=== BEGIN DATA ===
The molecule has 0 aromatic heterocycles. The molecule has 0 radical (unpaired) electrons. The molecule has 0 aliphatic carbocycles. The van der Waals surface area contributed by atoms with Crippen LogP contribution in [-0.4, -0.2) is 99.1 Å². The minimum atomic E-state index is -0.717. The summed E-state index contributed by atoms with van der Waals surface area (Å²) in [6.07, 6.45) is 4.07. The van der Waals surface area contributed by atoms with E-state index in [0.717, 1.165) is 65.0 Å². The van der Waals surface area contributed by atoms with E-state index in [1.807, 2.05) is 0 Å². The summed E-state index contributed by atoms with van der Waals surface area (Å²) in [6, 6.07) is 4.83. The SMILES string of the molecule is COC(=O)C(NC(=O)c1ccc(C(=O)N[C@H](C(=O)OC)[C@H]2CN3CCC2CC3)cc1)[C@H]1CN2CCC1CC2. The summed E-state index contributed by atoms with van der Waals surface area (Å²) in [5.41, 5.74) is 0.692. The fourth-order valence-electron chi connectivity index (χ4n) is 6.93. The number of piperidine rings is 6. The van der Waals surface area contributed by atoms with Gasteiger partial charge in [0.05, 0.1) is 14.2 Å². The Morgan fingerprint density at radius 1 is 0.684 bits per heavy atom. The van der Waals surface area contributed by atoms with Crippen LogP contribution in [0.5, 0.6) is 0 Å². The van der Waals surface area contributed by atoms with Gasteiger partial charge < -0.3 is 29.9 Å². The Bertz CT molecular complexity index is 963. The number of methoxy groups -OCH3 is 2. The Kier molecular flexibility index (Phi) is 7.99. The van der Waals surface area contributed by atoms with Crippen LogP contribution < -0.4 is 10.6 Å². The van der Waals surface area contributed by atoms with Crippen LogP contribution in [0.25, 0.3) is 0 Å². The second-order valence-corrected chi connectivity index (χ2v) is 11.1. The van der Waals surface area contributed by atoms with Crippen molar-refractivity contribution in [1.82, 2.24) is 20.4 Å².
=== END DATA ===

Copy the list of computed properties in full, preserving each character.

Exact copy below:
The molecule has 0 aromatic heterocycles. The molecule has 0 radical (unpaired) electrons. The molecule has 0 aliphatic carbocycles. The van der Waals surface area contributed by atoms with Crippen LogP contribution in [-0.4, -0.2) is 99.1 Å². The minimum atomic E-state index is -0.717. The summed E-state index contributed by atoms with van der Waals surface area (Å²) in [6.07, 6.45) is 4.07. The van der Waals surface area contributed by atoms with E-state index in [0.717, 1.165) is 65.0 Å². The van der Waals surface area contributed by atoms with E-state index in [1.807, 2.05) is 0 Å². The summed E-state index contributed by atoms with van der Waals surface area (Å²) in [6, 6.07) is 4.83. The SMILES string of the molecule is COC(=O)C(NC(=O)c1ccc(C(=O)N[C@H](C(=O)OC)[C@H]2CN3CCC2CC3)cc1)[C@H]1CN2CCC1CC2. The summed E-state index contributed by atoms with van der Waals surface area (Å²) in [5.41, 5.74) is 0.692. The fourth-order valence-electron chi connectivity index (χ4n) is 6.93. The number of piperidine rings is 6. The van der Waals surface area contributed by atoms with Gasteiger partial charge in [0.05, 0.1) is 14.2 Å². The Morgan fingerprint density at radius 1 is 0.684 bits per heavy atom. The van der Waals surface area contributed by atoms with Crippen LogP contribution in [0.5, 0.6) is 0 Å². The van der Waals surface area contributed by atoms with Gasteiger partial charge < -0.3 is 29.9 Å². The Bertz CT molecular complexity index is 963. The number of methoxy groups -OCH3 is 2. The Kier molecular flexibility index (Phi) is 7.99. The van der Waals surface area contributed by atoms with Crippen LogP contribution < -0.4 is 10.6 Å². The van der Waals surface area contributed by atoms with Crippen LogP contribution in [0.25, 0.3) is 0 Å². The second-order valence-corrected chi connectivity index (χ2v) is 11.1. The van der Waals surface area contributed by atoms with Crippen molar-refractivity contribution in [1.82, 2.24) is 20.4 Å².